Universities reach out to young people in care

South Australia’s three universities have combined with DFEEST and the Office of the Guardian to design a brochure to encourage young people under, or recently under, guardianship to actively consider university study.

‘For some time now South Australia’s universities have been attempting to extend the benefits of university study to groups who may not previously have had the opportunity,’ said University of South Australia’s Consultant: Student Equity, Deb Tranter, who coordinated the three universities’ work on the brochure.

‘Following the Bradley Review into Higher Education, government policy is encouraging further effort into attracting and retaining students from diverse backgrounds and this brochure is an important first step in reaching young people in care.’

The brochure describes a range of options for uni entry, ways of funding study, the variety of courses available as well as telling some real-life stories of young people under guardianship who have made the journey to university.

While targeted to young people in their later years at high school, it also aims to influence the attitudes of adults who might support and encourage them.

‘We know that the positive attitudes and active support of foster carers, teachers, school counsellors, social workers and other adults are vital in promoting the educational success of young people in care,’  says Guardian Pam Simmons.

‘Getting the right information into the hands of these significant adults will be an important use of the brochure.’

Contributor to the booklet, Jessica Parker, recalls her route to qualifying for university.

‘Nobody from my immediate family had continued onto further study or considered getting a degree at university… The majority of my friends left about year 10 and only then I became serious about my future.  Support from my Aboriginal Support Worker was great and kept me focussed on success,’ she said.

The brochure will also highlight the different ways young people can access university study.

‘Some people in care will come to uni directly from school but there other routes.  Options after they have left school and even into their adult lives include TAFE, adult re-entry colleges, foundation studies at one of the unis or the Special Tertiary Admission Test,’ says Deb Tranter.

‘Many young people may not know that they are eligible for bonus points to help them qualify if they are on Youth Allowance, ABSTUDY or a Health Care Card, have studied certain subjects or come from some under-represented schools.’

The brochure is distributed to DECS school counsellors, through universities and can be downloaded as a PDF from the Guardian’s website (big file, might take a while!).

A new era for the Charter of Rights

With the Charter of Rights getting recognition in legislation at the end of last year and with its progressive inclusion in service contracts and practice guidelines, the Charter is operating in a changed world.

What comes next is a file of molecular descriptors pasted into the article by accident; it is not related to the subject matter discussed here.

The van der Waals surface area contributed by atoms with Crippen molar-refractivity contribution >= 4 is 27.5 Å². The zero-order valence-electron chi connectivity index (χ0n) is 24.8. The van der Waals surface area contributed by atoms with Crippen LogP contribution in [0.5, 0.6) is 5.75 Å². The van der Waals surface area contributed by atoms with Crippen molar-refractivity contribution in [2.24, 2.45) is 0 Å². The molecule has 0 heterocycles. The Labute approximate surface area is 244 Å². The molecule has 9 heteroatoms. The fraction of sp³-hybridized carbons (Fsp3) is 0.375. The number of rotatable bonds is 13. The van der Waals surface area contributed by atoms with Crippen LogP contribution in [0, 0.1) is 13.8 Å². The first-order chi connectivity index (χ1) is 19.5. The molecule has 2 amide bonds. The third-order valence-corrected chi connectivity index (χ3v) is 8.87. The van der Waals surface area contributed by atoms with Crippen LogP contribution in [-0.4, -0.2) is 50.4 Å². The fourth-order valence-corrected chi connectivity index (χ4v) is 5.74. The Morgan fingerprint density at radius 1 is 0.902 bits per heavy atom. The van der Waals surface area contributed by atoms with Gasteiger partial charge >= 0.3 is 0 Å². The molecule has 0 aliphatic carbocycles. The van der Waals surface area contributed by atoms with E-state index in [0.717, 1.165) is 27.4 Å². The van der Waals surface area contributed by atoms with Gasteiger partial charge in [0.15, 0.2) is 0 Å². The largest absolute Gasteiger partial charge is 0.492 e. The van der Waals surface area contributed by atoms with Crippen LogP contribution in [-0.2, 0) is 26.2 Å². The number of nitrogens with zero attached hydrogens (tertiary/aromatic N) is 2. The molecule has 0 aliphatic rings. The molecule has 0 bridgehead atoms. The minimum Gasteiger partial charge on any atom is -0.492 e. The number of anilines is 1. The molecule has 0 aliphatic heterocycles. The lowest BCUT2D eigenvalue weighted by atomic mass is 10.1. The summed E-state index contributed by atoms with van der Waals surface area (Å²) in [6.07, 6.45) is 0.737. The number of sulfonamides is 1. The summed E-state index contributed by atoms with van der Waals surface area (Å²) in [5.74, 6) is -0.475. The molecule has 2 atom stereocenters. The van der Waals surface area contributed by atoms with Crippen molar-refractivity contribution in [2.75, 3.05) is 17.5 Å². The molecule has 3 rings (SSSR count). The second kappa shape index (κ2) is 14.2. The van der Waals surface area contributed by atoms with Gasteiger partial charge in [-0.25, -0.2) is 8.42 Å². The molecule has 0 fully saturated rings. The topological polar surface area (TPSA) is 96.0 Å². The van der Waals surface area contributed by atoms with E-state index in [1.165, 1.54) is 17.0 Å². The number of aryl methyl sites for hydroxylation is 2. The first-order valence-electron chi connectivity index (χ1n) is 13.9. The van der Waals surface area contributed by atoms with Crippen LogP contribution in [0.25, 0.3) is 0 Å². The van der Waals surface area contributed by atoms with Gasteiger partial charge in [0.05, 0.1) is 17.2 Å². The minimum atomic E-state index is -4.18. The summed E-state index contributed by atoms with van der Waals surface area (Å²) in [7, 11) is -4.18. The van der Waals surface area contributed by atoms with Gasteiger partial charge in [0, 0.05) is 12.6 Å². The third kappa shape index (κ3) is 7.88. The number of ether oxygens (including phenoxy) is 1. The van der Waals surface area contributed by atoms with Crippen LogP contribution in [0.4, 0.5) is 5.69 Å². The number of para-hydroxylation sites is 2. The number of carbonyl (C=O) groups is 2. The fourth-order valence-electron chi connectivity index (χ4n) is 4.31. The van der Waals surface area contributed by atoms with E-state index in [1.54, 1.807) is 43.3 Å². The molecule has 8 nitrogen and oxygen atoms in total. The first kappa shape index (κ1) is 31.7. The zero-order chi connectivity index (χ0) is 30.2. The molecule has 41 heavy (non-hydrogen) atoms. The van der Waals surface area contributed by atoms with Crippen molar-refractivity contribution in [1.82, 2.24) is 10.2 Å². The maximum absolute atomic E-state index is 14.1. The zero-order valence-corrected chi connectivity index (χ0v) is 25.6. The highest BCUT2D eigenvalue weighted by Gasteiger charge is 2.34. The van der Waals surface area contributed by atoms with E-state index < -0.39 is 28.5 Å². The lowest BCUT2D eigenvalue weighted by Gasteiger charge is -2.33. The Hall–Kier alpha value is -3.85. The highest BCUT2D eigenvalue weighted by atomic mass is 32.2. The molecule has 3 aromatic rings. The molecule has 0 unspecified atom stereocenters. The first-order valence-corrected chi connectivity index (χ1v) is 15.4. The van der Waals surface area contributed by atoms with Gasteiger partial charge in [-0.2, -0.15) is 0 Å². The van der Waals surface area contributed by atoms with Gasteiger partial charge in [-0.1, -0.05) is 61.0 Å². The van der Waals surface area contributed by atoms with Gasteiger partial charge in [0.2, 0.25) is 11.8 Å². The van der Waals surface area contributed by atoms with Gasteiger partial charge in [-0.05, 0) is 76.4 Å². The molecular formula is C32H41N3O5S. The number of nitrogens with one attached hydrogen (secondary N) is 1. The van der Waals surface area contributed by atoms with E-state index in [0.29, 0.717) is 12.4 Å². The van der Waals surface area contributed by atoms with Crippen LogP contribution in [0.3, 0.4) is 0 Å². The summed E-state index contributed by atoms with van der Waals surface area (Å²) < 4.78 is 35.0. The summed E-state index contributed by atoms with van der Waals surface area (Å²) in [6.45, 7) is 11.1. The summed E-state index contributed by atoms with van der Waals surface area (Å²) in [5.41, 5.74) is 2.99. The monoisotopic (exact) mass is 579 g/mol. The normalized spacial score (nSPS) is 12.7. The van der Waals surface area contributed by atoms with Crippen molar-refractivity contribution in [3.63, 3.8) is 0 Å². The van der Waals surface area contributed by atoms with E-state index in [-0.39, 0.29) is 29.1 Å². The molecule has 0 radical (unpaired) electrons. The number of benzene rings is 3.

Since 2006, when the Charter was officially launched, the Office of the Guardian and the Charter of Rights Implementation Committee have worked in partnership with many agencies that serve young people in care to promote and implement the Charter.  To date, 43 agencies have chosen to endorse the Charter, committing to recognise it in their policies and apply it in their day-to-day practice.  These agencies provide a broad range of support to children in care such as alternative care, advocacy, cultural identity, disability, education and health services.

At its last meeting, the Charter  Implementation Committee decided on a major shift of emphasis. Over time, the need to promote the Charter has reduced.  Many young people, carers and workers are now very aware of it. While promotion will continue, the new focus will be on working with agencies to review and measure how well the Charter is being implemented and assess the benefits to young people.

In our statutory role of monitoring the wellbeing of children and young people in care, we already gather some information about the application of the Charter but this applies to a relatively small number of the endorsing agencies.  As agencies increasingly need to identify and measure how the Charter affects the services they provide, there is a great opportunity for the Committee and the Guardian’s Office to work with them.

Understanding how the Charter can most benefit young people in care can only be done in cooperation with those who deliver the services and building this relationship is vital.

Anticipating this new relationship with agencies, the Implementation Committee and the Guardian’s Office has set out some principles to guide its work.  We will:

  • where possible, use already existing processes to gather information
  • gather information from a variety of sources, including managers, workers and young people
  • make information gathering simple and user friendly
  • gather information consistently so that comparisons can be made over time.

We will be engaging with the agencies’ Charter Champions as planning gets under way over the next few months. In the meantime, if you have any questions or would like to discuss ways to use and promote the Charter within your agency, please email or call Lisa Firth on (08) 8226 8571.